The Davos Blur

The Davos scene is nonstop: it starts with breakfast meetings at 8 am and ends typically after midnight. You rush from session to session, often jumping a shuttle from one hotel to another or back to the Congress Center. In between the meetings, there’s the powerful force of serendipity. In the hallways, you’re as likely to run into the head of an international NGO, as CEO of a Fortune 100 company, as a renowned professor as the foreign minister of a major country. And, everybody is working on something and usually is interested in several issues. Every table conversation brings a new perspective and a new idea: whether it’s new knowledge, a great contact or a new extension to the idea under discussion.

I spend time desperately trying to capture some of these insights myself, or give someone an action item (send me an email on that and I’ll do it). Each hour there’s something memorable.
James Moody at a flipchart talking about socially responsible licensingToday was an example of this. In the morning, I attended a session put on by the Young Global Leaders with six interesting proposals. James Moody of Australia’s national research organization was talking about an idea of a humanitarian license for patents that has been floated by the YGL community. Since I’ve been working on IP policy and licensing on Bookshare, I was quite interested and had ideas of how to work with companies to apply their IP to social needs.

Next, I went to the Social Entrepreneurs Corner (a space set aside for the SEs) and ended up talking in detail with Iftekhar of Waste Concern from Bangladesh about the idea they floated in the bar a couple days ago for software to help cities reduce their carbon footprint. With Iftekhar’s help, I was able to quickly get three pages of notes about the opportunity, the needs, the existing tech landscape, potential partners and funders.

I next attended a session on global biodiversity, and ended up talking to two of the three speakers afterwards about our Miradi project and about the software idea from my friends at Waste Concern. Stephen Schneider is a professor at Stanford: as often happens I end up meeting someone from across the street in another country! And, had a great chat with Achim Steiner, the ED of the UN Environmental Program.

With a few minutes to spare, I grabbed some lunch while discussing the best way to help one of the YGLs get expansion funding for her cool product that could fight cervical cancer nonsurgically. Then I plunged (late) into a session called “Discover a Hacker’s Mindset,” with Pablos Holman, which was chock-full of traditional hacking (lock-picking, credit card slurping) along with hacking the world: one on maintaining the arctic ice pack and the other on preventing hurricanes. I ran into Brian Behlendorf, one of Benetech’s board members, and he gave some very constructive feedback on the city software idea, along with pointers to a couple of people I should talk to in the eGov software space. I also got to talk to Pablos because he knew Brian, and ask about ideas that might be worth licensing for social purposes.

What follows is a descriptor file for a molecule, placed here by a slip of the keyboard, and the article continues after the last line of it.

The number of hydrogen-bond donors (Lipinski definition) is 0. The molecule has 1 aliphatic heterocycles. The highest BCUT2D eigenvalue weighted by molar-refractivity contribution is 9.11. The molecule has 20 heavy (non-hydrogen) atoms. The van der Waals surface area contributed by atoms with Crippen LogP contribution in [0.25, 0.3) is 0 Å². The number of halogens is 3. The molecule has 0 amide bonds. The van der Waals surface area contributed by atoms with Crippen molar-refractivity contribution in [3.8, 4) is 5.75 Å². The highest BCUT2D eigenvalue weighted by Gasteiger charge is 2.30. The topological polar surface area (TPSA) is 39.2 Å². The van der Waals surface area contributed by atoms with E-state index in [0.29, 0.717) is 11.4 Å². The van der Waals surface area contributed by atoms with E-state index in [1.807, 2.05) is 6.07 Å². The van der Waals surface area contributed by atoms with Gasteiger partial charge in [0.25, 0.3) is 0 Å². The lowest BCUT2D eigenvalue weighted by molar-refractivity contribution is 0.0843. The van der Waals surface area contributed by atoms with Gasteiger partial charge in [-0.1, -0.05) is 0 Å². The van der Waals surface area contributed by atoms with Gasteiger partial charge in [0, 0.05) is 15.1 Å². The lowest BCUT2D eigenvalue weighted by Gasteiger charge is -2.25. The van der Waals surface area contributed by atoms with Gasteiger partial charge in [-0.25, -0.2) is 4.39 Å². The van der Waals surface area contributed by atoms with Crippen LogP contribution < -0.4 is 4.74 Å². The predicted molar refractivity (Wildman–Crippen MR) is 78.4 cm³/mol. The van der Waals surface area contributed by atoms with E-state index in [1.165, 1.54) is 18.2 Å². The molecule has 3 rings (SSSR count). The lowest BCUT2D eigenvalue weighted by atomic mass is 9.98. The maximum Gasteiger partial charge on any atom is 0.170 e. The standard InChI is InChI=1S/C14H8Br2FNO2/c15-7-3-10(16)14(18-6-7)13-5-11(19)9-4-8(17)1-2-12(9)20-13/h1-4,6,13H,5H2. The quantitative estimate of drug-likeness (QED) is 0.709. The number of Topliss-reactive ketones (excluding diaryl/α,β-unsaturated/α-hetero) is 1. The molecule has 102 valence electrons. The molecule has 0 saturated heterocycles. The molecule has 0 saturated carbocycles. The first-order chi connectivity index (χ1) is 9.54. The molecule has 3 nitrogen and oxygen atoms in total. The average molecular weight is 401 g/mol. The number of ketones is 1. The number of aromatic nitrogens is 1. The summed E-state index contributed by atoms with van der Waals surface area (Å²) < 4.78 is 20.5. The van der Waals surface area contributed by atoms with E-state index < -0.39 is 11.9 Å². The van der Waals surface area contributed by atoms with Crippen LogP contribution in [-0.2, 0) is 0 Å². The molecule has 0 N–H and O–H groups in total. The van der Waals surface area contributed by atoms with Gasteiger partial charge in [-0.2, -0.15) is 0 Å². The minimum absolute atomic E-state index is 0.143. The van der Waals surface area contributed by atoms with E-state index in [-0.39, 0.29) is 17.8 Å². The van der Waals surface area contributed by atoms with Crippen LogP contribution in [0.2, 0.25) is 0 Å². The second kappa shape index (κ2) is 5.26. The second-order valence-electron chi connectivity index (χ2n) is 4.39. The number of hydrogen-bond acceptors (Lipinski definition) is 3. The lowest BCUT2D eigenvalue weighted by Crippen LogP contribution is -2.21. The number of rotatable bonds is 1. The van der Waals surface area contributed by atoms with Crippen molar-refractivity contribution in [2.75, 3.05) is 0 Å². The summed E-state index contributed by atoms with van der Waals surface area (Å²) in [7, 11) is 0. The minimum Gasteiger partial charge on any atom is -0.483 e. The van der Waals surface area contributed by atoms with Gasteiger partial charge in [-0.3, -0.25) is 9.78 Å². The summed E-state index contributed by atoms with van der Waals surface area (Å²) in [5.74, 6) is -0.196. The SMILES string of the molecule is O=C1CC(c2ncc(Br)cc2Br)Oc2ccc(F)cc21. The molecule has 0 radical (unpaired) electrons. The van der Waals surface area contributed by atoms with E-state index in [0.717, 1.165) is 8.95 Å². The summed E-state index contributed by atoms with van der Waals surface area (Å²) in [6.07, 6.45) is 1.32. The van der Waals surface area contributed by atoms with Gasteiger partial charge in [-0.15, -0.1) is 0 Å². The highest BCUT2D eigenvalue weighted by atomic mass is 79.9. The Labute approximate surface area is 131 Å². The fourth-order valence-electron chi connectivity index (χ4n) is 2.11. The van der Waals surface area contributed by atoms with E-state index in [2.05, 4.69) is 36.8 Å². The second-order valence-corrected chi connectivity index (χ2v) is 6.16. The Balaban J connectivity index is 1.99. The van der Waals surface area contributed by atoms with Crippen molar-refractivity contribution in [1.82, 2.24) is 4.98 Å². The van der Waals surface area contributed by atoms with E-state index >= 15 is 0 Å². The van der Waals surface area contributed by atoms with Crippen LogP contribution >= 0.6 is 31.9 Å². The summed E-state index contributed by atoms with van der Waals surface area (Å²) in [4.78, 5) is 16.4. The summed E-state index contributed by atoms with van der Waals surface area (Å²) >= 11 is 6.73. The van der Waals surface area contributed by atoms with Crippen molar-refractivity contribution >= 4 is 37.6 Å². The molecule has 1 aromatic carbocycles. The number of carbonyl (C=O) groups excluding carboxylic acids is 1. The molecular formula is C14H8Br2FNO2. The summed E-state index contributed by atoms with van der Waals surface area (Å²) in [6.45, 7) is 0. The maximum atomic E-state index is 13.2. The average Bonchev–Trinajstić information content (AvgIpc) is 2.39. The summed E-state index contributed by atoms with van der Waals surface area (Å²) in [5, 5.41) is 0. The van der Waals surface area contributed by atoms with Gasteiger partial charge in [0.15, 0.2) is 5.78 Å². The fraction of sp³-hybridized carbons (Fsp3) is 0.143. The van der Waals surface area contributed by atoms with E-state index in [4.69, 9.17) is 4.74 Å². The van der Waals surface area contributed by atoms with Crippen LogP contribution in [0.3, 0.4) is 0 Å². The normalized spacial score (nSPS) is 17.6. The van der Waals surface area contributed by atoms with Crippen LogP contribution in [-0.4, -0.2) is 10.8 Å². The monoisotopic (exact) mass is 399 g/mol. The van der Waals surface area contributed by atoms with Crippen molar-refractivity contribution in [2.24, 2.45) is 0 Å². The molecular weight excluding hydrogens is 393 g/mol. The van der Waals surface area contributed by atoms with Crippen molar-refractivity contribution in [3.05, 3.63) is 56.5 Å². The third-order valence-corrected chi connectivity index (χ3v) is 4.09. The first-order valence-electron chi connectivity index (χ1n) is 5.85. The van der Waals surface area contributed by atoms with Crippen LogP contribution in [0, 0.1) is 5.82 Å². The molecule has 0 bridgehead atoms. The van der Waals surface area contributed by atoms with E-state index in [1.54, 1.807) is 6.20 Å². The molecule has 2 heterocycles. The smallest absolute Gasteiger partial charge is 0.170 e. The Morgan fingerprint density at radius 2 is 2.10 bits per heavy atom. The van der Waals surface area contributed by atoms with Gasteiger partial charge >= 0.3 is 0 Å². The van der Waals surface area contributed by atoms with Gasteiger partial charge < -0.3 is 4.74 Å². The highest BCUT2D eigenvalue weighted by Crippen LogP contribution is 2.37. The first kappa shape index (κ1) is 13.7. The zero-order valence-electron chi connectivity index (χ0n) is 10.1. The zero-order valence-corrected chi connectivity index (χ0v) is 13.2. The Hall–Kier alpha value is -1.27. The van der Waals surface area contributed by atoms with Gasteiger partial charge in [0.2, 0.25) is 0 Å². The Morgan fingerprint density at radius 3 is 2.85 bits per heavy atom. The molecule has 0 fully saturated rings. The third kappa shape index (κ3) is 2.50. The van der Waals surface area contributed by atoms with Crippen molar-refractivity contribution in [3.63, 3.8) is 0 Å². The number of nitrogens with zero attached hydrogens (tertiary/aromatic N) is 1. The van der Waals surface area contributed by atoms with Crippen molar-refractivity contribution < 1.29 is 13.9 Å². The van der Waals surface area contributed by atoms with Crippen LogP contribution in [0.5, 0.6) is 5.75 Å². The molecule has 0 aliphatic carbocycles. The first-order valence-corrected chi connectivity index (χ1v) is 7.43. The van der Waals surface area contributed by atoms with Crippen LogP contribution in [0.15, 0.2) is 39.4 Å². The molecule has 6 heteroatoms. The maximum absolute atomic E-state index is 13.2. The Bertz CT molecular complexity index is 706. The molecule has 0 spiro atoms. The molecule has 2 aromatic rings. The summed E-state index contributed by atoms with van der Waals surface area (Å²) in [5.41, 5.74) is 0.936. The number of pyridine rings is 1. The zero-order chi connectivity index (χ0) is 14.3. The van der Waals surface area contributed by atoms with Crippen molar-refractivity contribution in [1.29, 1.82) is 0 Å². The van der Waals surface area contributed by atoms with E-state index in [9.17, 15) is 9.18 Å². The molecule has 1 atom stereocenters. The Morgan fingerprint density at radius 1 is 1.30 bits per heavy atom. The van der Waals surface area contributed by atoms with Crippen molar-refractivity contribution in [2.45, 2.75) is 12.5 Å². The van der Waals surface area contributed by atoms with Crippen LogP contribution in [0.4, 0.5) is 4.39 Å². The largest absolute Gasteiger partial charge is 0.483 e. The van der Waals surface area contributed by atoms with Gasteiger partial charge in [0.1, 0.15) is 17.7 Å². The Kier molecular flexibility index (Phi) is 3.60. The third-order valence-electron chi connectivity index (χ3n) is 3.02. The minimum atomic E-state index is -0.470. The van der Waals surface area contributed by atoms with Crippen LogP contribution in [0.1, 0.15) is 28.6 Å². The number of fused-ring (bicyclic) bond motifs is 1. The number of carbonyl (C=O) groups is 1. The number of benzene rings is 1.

Musa, a young man in a wheelchair, pulling a face during his rapNext I zipped over to the Global Changemakers event, where six teenagers from around the world presented their projects to change the world, using the PechaKucha format (20 slides timed over five minutes). Prince Haakon of Norway kicked off the session, along with our moderator, Angel Cabrera, the dean of the Thunderbird Business School. My mentee, Musa, talked about his efforts to help communities in Iraq, including getting blind schools what they needed in terms of equipment (something I’m planning on helping him with), and ended with a rap. Each of these changemakers was dynamic and the crowd was excited about how to help them succeed.

Running through the hall, I ran into Kristine Pearson of the Freeplay Foundation (hand and solar powered radios for mainly Africa), and heard about her great projects. The goal of these devices is to provide educational and informational content to villages with limited resources: their player is loud enough to play for 20-40 people at one time.
She promised me a demo tomorrow and wants to help the blind with the device in addition to the her main constituency, the poor.

I did twenty minutes of email and then headed over to the social entrepreneur’s corner for a debrief with the Schwab Foundation staff, Hilde Schwab, and twenty five of my fellow social entrepreneurs. For those who had been at Davos before, it was clearly the best WEF meeting they had been part of. When I first attended, social issues were not top (or middle) of the agenda. But, the Schwab’s made the right call to bring us into the discussion ten years ago. Now, the social entrepreneur crowd are at the center of many of the big issues on the WEF agenda, especially the Global Redesign Initiative: global warming, sanitation and health, human rights, economic development and so on. The newbies were a bit stunned by Davos, and were like kids in a candy store talking about the contacts they had made that would advance their work.

Twenty-five social entrepreneurs and Schwab Foundation board and staffAnd then, we dashed off to get some fondue, dress up for the big South Africa party, and stay out ‘til 2 listening to great music and talking shop (just a little).


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